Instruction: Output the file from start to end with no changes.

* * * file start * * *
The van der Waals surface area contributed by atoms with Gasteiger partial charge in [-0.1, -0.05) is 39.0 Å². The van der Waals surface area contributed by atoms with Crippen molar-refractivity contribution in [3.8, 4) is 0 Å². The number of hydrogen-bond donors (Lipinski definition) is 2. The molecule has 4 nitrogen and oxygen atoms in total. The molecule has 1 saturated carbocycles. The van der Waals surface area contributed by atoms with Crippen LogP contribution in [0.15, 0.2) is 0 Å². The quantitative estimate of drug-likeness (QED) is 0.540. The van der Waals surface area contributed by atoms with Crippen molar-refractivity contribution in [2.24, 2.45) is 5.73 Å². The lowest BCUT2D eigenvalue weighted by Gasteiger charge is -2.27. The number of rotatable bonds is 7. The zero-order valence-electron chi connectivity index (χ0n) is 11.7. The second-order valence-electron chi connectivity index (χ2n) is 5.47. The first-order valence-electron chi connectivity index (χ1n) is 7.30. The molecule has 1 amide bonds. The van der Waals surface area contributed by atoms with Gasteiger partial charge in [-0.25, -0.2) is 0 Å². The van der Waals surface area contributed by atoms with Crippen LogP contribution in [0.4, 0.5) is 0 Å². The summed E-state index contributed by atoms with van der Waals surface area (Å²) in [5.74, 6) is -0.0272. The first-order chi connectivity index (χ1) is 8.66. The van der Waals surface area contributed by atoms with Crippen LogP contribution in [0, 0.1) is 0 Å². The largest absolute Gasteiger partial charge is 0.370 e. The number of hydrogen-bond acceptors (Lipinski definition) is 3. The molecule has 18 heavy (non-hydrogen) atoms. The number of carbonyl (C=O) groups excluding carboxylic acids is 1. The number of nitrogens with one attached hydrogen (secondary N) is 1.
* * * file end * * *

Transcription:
The van der Waals surface area contributed by atoms with Gasteiger partial charge in [-0.1, -0.05) is 39.0 Å². The van der Waals surface area contributed by atoms with Crippen molar-refractivity contribution in [3.8, 4) is 0 Å². The number of hydrogen-bond donors (Lipinski definition) is 2. The molecule has 4 nitrogen and oxygen atoms in total. The molecule has 1 saturated carbocycles. The van der Waals surface area contributed by atoms with Crippen LogP contribution in [0.15, 0.2) is 0 Å². The quantitative estimate of drug-likeness (QED) is 0.540. The van der Waals surface area contributed by atoms with Crippen molar-refractivity contribution in [2.24, 2.45) is 5.73 Å². The lowest BCUT2D eigenvalue weighted by Gasteiger charge is -2.27. The number of rotatable bonds is 7. The zero-order valence-electron chi connectivity index (χ0n) is 11.7. The second-order valence-electron chi connectivity index (χ2n) is 5.47. The first-order valence-electron chi connectivity index (χ1n) is 7.30. The molecule has 1 amide bonds. The van der Waals surface area contributed by atoms with Gasteiger partial charge in [-0.25, -0.2) is 0 Å². The van der Waals surface area contributed by atoms with Crippen LogP contribution in [0.4, 0.5) is 0 Å². The summed E-state index contributed by atoms with van der Waals surface area (Å²) in [5.74, 6) is -0.0272. The first-order chi connectivity index (χ1) is 8.66. The van der Waals surface area contributed by atoms with Crippen LogP contribution in [0, 0.1) is 0 Å². The largest absolute Gasteiger partial charge is 0.370 e. The number of hydrogen-bond acceptors (Lipinski definition) is 3. The molecule has 18 heavy (non-hydrogen) atoms. The number of carbonyl (C=O) groups excluding carboxylic acids is 1. The number of nitrogens with one attached hydrogen (secondary N) is 1.